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Nonpharmacologic Management of UI in Adults

  • Lifestyle or risk factors modification

  • Scheduled voiding regimens

  • Pelvic floor muscle rehabilitation

  • Anti-incontinence devices

  • Supportive intervention


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Anti-incontinence Device

  • Intravaginal support device

  • External occlusive device

  • Intraurethral occlusive device

  • Complex valved catheter

  • External collection device

  • Urethral catheter


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Intravaginal Support Device

  • Pessary

  • Support the bladder neck, relieve minor pelvic prolapse and change pressure transmission

  • Stress UI

  • Estrogen replacement for postmenopausal women


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External Occlusive Device

  • A small single-use device that covers the urethral meatus for women

  • A penile clamp for men

  • Need good manual dexterity

  • Complication: periurethral irritation or penile erosion


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Intraurethral Occlusive Device

  • Urethral plug

  • A small single-use device that is worn in the urethra to provide mechanical obstruction

  • Used for stress UI in cognitively intact patient

  • Complication: urethral irritation, hematuria, UTI or migrate into bladder


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Complex Valved Catheter

  • Intraurethral occlusive device with a unidirectional valve

  • Left indwelling for long period

  • Must be inserted and removed by a clinician

  • Being test for female stress UI, overflow UI

  • Complication: urethral irritation, hematuria, UTI


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External Collection Device

  • Condom catheter with leg bag

  • Used in men with urge, stress and overflow UI and in those with functionally impairment

  • More comfortable, less painful and less restrictive than use of an indwelling catheter [Saint S 1999]

  • Risk for UTI, penile skin marceration


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Urethral Catheters

  • Disposable, single-use catheter and indwelling catheters

  • Used for overflow UI

  • Bedbound, mobility impairment and severe UI

  • Clean intermittent catheterization is the standard care of spinal cord injury [Perrouin-Verbe B 1995]


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Indications for Long-term Indwelling Catheters

  • Persistent overflow UI, symptomatic UTI or kidney disease

  • Surgical or pharmacologic intervention failed

  • Contraindication for CIC

  • Changes of bedding, clothing and absorbent products may be painful or disruptive for p’t with an irreversible medical condition

  • Not healed grade 3-4 pressure ulcers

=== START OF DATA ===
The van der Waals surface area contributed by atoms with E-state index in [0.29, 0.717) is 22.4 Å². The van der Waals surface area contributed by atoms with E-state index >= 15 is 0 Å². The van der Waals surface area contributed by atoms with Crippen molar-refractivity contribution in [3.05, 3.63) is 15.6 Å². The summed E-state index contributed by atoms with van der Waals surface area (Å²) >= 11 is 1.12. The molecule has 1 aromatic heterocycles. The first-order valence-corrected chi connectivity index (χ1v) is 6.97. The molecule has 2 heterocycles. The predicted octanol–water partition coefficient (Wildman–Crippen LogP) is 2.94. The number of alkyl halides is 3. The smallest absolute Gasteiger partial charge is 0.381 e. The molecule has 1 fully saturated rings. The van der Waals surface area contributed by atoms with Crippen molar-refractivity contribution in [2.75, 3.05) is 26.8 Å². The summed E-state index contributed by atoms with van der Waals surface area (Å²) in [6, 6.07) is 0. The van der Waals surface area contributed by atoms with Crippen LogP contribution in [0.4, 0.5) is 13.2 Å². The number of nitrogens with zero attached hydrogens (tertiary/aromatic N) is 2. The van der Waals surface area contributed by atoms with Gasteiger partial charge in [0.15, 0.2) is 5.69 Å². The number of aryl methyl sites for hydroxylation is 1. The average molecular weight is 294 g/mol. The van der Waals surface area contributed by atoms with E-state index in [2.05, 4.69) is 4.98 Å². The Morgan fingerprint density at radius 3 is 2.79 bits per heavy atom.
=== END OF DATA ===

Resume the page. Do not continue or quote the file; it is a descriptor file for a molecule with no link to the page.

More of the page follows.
• Patients live alone without a caregiver


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Nonpharmacologic Management of UI in Adults

  • Lifestyle or risk factors modification

  • Scheduled voiding regimens

  • Pelvic floor muscle rehabilitation

  • Anti-incontinence devices

  • Supportive intervention


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Supportive Interventions

  • Toileting substitutes and other environmental modifications

  • Physical and occupational therapy

  • Absorbent products


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Toileting Substitutes and Other Environmental Modifications

  • Urinals, bedside commodes, elevated toilet seats

  • Used for patients with mobility impairment that make it difficult to reach a toilet in a timely fashion


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Physical and Occupational Therapy

  • Gait and strength training

  • Used for frail older patients with mobility or manual dexterity impairments that make it difficult to reach a toilet and disrobe in a timely fashion


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Absorbent Products

  • Reusable and disposable pads and pants system

  • Some products contain a polymer that absorbs urine and binds with urine, changing it into gel[Newman D 2002]

  • Used for all types of incontinence

  • But never be used solely for the convenience of the caregiver


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Behavioral Therapy in Frail Elders

  • Adequate fluid intake

  • Bowel regularity

  • Perineal hygiene

  • Voiding every 2 to 4 hours

  • Avoid caffeine in urge UI

  • Toileting programs


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Skin Care

  • Perineal hygiene after toileting

  • Skin dryness

  • Comfortable clothes

  • Skin ulcer: isolation cream, Duoderm, Comfeel


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Prevention of Excess Disability

  • The two primary risk factors for UI among the frail elderly are immobility and cognitive impairment

  • Tailored programs that enhance physical mobility and cognitive function [Schnelle J 2000]

  • Optimal management of acute and chronic illness

  • Environmental modification

  • Prosthetic support [Weindrug R 1991]


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Algorithm -- I

  • Three-day bladder record, measure RU

  • Determine which type of UI

  • What trigger it

  • Individual care plans

  • Four goals: fewer incontinence episodes, daytime continence, 24-hour continence, the prevention of skin breakdown and odor


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Algorithm -- II

  • Behavioral interventions

  • Ambulatory assistance

  • Cognitively intact  PFM training

  • Passive exercise

  • Goal one to goal three

  • Goal four is reserved for comatose or very debilitated patients